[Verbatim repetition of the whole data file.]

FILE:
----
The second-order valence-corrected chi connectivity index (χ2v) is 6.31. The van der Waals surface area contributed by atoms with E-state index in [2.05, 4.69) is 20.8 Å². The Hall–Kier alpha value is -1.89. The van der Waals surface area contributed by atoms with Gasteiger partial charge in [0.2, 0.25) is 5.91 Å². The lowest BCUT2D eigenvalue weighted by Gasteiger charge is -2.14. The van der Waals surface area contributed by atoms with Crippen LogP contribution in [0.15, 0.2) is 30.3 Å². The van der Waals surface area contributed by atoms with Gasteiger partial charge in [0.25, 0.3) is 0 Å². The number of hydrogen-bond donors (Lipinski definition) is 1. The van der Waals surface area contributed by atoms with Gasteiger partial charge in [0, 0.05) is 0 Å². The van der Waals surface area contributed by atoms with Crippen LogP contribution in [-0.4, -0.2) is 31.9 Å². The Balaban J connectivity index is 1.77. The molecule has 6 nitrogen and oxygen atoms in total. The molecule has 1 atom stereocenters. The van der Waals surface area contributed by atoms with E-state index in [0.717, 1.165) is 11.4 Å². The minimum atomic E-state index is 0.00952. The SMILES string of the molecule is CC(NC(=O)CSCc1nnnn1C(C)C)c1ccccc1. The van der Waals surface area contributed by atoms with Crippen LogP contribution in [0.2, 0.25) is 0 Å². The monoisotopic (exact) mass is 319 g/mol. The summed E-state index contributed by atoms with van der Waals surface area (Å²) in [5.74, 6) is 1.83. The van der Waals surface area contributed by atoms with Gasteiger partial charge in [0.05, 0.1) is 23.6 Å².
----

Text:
The second-order valence-corrected chi connectivity index (χ2v) is 6.31. The van der Waals surface area contributed by atoms with E-state index in [2.05, 4.69) is 20.8 Å². The Hall–Kier alpha value is -1.89. The van der Waals surface area contributed by atoms with Gasteiger partial charge in [0.2, 0.25) is 5.91 Å². The lowest BCUT2D eigenvalue weighted by Gasteiger charge is -2.14. The van der Waals surface area contributed by atoms with Crippen LogP contribution in [0.15, 0.2) is 30.3 Å². The van der Waals surface area contributed by atoms with Gasteiger partial charge in [0.25, 0.3) is 0 Å². The number of hydrogen-bond donors (Lipinski definition) is 1. The van der Waals surface area contributed by atoms with Gasteiger partial charge in [0, 0.05) is 0 Å². The van der Waals surface area contributed by atoms with Crippen LogP contribution in [-0.4, -0.2) is 31.9 Å². The Balaban J connectivity index is 1.77. The molecule has 6 nitrogen and oxygen atoms in total. The molecule has 1 atom stereocenters. The van der Waals surface area contributed by atoms with E-state index in [0.717, 1.165) is 11.4 Å². The minimum atomic E-state index is 0.00952. The SMILES string of the molecule is CC(NC(=O)CSCc1nnnn1C(C)C)c1ccccc1. The van der Waals surface area contributed by atoms with Crippen LogP contribution in [0.2, 0.25) is 0 Å². The monoisotopic (exact) mass is 319 g/mol. The summed E-state index contributed by atoms with van der Waals surface area (Å²) in [5.74, 6) is 1.83. The van der Waals surface area contributed by atoms with Gasteiger partial charge in [0.05, 0.1) is 23.6 Å².